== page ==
Effective and cheap: Cuba’s vaccines brings hope to poorer countries


With Abdala, Soberana 02 and Soberana Plus, Cuba has developed three highly effective protein vaccines against Covid-19. After the third vaccination, they provide 90% protection against severe symptomatic courses. Unlike mRNA and vector vaccines, protein vaccines are cheaper and easier to produce and store. Cuba’s willingness to share knowledge of vaccine development and production gives hope to low-income countries.

Cuba’s vaccines are cheaper to produce and easier to store

Abdala, Soberana 02 and Soberana Plus: Cuba’s vaccines could turn out to be a new hope for low-income countries. As protein vaccines, they are cheaper to produce and easier to store. This is because, unlike vector or mRNA vaccines, such as BioNTech/Pfizer and Moderna, they do not require extensive refrigeration. They can be stored in a standard refrigerator.

Share of people vaccinated against COVID-19

Abdala, Soberana 02 and Soberana Plus have an efficacy of over 90%.

According to their own data, all three vaccines achieve an efficacy of over 90 % when administered in three doses. Soberana 02 and Soberana Plus are normally used together. First, 2 doses of Soberana 02 are administered and then Soberana Plus as a booster.

The results of the phase III trials in Cuba show an efficacy against symptomatic disease of 71.0% against the beta and delta strains, while a third dose of Soberana Plus increases efficacy to 92.4%. Efficacy against severe disease and death is 100 % for the three-dose regimen. Further verification by international studies is still lacking.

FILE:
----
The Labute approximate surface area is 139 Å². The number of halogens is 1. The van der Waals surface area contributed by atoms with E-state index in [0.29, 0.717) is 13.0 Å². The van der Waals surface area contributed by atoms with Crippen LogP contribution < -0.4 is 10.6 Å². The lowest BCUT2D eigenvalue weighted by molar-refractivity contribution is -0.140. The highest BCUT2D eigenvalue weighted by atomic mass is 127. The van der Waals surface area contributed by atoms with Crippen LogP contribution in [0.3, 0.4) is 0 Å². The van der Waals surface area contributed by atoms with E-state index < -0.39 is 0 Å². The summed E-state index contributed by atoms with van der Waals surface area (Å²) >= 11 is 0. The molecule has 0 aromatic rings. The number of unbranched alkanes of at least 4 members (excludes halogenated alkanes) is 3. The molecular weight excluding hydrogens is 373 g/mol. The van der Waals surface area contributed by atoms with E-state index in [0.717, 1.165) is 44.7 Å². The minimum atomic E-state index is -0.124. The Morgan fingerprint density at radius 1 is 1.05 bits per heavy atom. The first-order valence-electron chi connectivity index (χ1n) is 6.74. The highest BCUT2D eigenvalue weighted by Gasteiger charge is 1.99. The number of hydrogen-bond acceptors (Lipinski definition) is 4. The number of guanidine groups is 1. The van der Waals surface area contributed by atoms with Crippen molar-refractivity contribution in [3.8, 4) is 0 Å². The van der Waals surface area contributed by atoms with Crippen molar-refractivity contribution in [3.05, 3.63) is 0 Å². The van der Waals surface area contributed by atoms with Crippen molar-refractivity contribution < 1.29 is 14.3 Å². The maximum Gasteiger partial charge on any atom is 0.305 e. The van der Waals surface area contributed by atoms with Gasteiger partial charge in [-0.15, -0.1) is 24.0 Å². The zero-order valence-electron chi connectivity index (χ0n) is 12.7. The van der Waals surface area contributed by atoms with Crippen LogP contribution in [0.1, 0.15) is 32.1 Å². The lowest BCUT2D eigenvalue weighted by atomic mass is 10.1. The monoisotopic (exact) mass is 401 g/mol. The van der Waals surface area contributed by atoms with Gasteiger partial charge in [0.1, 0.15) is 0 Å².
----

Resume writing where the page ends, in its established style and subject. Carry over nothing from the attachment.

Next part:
Cooperation with Iran, tests also in Italy

In cooperation with Iran and the Iranian Pasteur Institute, almost 150,000 volunteers were vaccinated with Soberana 02 in a phase III trial. The final results show 67% efficacy against symptomatic disease, 96.5% against severe disease and hospitalization with a three-dose regimen.

Clinical trials to evaluate the safety and efficacy of the Soberana Plus vaccine are also being conducted in the Italian city of Turin. Cuban medical brigades helped in the Piedmont region at the height of the pandemic in 2020. The relationships established in the process have now led to cooperation with hospitals in Turin.

Photo by Ban Yido on Unsplash
More than 92 % of the Cuban population has already received the first vaccination dose. More than 86 % are fully immunized. (Photo by Ban Yido on Unsplash)

Vincent Verez is head of the Finaly Vaccine Institute, which is responsible for the development of Soberana 02 and Soberana Plus. In an interview with Reuters, he announced that all the necessary data and documents for testing would be submitted to the WHO in early 2022. Approval by the WHO would be a new ray of hope for low-income countries, because Cuba is willing to share the knowledge about the development and production of the vaccine.

Emergency approvals even without the WHO’s blessing

Since July 2021, Abdala has had emergency approval in Vietnam, Nicaragua, Venezuela, St. Vincent and the Grenadines and Mexico. Soberana 02 is used for vaccination in Iran and Nicaragua. Other countries such as Jamaica, Pakistan, India, and the African Union have already expressed interest in the vaccines.

Central American Bank for Economic Integration supports Cuba with 46.7 million euros